World War 2: Thousands of children sent to safety. Throughout the day thousands of boys and girls were sent by bus, tram, trolley bus, underground and on foot to the main-line railway terminal where they were entrained for the reception areas all over the country.
Until the trains reached their destinations neither the children nor the adults who accompanied them knew whither they had been bound. “Is there going to be a war?” A nine-year-old boy asked me at Waterloo in the morning. “I’ll give you two to one there won’t be – and I’ve got a tenner,” he added. At the stations parents snatched last kisses from their children, and peered longingly through the barriers as the trains full of confident children drew out. Labels and rations At 9a.m. Marshalled into groups of 50, and sub-divided into smaller groups of 10 each, under the charge of an adult , they moved off laughing and chattering to the control point for Waterloo Station – St John’s School, just across the Waterloo-road. “I’m looking after him” An adventure. Children of the wartime evacuation. In January 1941, Sheila Shear and her sister were evacuated from east London to the Chilterns and billeted with a bachelor called Harry Mayo.
They came from very different backgrounds – the Shears were Jewish, he was Christian – but an affectionate bond developed between them. Weekly visits and holidays with Uncle Harry, as they came to know him, continued long after the war had ended. When Harry died, Sheila and her mother went to the funeral: "When we got to Chesham, we were treated like the closest members of his family. In fact, in the church – and this was the first Christian funeral my mother and I had ever been to – we were put to sit in the front row, in front of Uncle Harry's nieces and nephews. It was only then, I think, that I really appreciated how much our little family had meant to him – and had gone on meaning to him all his life.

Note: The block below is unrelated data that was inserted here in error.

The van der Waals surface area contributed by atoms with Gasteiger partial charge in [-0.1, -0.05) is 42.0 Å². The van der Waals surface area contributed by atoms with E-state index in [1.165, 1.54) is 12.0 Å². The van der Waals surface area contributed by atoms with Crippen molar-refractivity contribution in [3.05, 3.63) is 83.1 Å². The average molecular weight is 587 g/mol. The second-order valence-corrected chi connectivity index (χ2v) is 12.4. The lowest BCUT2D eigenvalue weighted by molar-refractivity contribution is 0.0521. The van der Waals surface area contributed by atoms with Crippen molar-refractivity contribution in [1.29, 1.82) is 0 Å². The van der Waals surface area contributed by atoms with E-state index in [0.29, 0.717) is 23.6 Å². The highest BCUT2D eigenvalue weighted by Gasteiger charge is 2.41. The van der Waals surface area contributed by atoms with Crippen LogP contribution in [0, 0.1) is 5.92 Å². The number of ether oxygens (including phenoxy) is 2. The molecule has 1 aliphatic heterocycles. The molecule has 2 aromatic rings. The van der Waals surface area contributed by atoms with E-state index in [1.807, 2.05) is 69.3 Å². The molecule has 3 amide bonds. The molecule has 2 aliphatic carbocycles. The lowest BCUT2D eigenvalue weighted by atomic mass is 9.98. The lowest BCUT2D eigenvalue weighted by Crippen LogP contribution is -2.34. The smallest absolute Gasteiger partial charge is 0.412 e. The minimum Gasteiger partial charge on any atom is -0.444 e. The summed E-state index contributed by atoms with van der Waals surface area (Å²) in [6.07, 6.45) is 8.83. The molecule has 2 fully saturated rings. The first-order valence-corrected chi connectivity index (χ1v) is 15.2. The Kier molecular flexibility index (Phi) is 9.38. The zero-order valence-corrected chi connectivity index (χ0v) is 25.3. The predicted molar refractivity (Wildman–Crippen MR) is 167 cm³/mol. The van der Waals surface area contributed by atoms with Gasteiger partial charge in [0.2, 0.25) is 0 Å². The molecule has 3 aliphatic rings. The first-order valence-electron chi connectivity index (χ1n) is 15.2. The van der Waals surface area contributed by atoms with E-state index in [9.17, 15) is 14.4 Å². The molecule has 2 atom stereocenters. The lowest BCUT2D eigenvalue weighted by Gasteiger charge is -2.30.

"We returned to London in the knowledge that we would never go back to Chesham again. It was codenamed Operation Pied Piper. Two lives. Primary History - World War 2 - Evacuation. Operation Pied Piper: The Evacuation of English Children During World War II. One of the most, if not the most, emotionally wrenching decisions made by the British government during World War II was its decision to relocate its children out of urban centers to locations where the risk of bombing attacks was low or non-existent.
Called Operation Pied Piper, millions of people, most of them children, were shipped to rural areas in Britain as well as overseas to Canada, South Africa, Australia, New Zealand, and the United States. Almost 3 million people were evacuated during the first four days of the operation, making it the biggest and most concentrated population movement in British history. “I’ll take that one.”— Evacuee host parent Plans for such a move began during the summer of 1938, in which the country was divided into risk zones identified as “evacuation,” “neutral,” or reception” and lists of available housing were compiled. Children and World War Two. Children were massively affected by World War Two.
Nearly two million children were evacuated from their homes at the start of World War Two; children had to endure rationing, gas mask lessons, living with strangers etc. Children accounted for one in ten of the deaths during the Blitz of London from 1940 to 1941. World War Two was the first war when Britain itself was the target of frequent attacks by the enemy. With the success of the Battle of Britain and the suspension of ‘Operation Sealion’, the only way Germany could get at mainland Britain was to bomb it. This occurred during the Blitz and seemed to reinforce the government’s decision to introduce evacuation (what the government of the time described as “the biggest exodus since Moses”) at the start of the war.
The impact of evacuation on children depended to an extent on which social strata you were in at the time. ‘Operation Pied Piper’ was a huge undertaking.